The U.S.-Korea Free Trade Agreement was proposed in June of 2007 and awaits congressional approval. The agreement would eliminate existing tariffs on many industrial and agricultural exports, consequently stimulating the US economy. As the Office of the United States Trade Representative reports:
“The U.S. International Trade Commission estimates that the reduction of Korean tariffs and tariff-rate quotas on goods alone would add $10 billion to $12 billion to annual U.S. Gross Domestic Product and around $10 billion to annual merchandise exports to Korea.”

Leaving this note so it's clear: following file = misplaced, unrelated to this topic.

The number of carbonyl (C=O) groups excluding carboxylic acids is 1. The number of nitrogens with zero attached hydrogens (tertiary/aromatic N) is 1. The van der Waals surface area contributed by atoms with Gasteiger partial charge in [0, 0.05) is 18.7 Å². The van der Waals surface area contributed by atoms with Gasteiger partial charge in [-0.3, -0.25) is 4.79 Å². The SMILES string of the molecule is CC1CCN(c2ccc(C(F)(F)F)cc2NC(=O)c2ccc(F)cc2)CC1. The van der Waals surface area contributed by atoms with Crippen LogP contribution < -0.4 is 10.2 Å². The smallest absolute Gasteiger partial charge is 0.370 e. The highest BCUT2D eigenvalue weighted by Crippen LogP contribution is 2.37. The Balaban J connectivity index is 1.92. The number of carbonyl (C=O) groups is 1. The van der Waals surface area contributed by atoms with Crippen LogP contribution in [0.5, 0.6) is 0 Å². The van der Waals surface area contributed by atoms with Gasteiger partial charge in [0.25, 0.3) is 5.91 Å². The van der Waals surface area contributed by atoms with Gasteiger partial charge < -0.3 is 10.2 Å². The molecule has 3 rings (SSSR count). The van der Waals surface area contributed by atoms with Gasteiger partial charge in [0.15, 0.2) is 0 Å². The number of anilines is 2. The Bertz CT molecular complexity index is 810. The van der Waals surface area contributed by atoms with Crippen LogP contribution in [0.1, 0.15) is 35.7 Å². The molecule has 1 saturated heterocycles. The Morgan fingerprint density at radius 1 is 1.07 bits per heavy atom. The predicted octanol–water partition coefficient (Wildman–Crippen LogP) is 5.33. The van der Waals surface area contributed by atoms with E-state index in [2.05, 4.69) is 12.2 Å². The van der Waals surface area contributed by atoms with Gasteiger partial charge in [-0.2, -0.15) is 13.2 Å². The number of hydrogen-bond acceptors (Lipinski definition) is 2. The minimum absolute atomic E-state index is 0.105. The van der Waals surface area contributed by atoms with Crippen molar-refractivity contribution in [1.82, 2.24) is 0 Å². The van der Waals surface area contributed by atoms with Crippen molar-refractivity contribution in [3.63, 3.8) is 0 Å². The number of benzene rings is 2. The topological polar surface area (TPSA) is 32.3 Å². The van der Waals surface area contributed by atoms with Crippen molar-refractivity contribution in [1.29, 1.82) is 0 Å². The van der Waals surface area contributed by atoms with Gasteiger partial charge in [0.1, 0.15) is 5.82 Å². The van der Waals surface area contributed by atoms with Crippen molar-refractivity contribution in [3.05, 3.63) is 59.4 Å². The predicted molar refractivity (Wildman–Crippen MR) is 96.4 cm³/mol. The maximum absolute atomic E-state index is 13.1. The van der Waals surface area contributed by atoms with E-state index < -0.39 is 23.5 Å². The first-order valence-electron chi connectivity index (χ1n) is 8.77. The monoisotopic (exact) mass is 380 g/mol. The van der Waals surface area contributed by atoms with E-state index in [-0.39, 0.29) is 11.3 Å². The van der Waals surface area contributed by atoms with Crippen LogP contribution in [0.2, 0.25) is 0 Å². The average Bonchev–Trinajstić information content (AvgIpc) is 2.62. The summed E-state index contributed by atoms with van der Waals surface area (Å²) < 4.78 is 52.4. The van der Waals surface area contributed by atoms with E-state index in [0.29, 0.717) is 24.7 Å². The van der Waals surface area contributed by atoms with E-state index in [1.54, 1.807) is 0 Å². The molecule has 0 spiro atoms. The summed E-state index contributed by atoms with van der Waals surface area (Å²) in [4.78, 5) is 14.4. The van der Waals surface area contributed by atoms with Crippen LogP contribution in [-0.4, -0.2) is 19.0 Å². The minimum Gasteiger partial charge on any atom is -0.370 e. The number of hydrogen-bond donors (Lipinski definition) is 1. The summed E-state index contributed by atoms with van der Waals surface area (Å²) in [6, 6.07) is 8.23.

The agreement would greatly increase Louisiana’s trade with Korea since the state is a large producer of agricultural and chemical products, goods that Korea needs to import. As the Foreign Agricultural Service outlines, Louisiana will benefit by exporting goods such as cotton, beef, soybeans, feed grains, poultry, and egg products. These exports would provide a substantial contribution to the state’s revenues.
It is crucial to eliminate trade barriers in order for a country’s economy to grow. As explained by the Cato Institute, tariffs and barriers distort market signals, undermine investment possibilities in new industries, and cause workers to forgo new and higher-paying opportunities.
Looking at the likely increases in US and Louisiana exports, the Congress should ratify the proposed trade agreement and expand investment opportunities in Korea.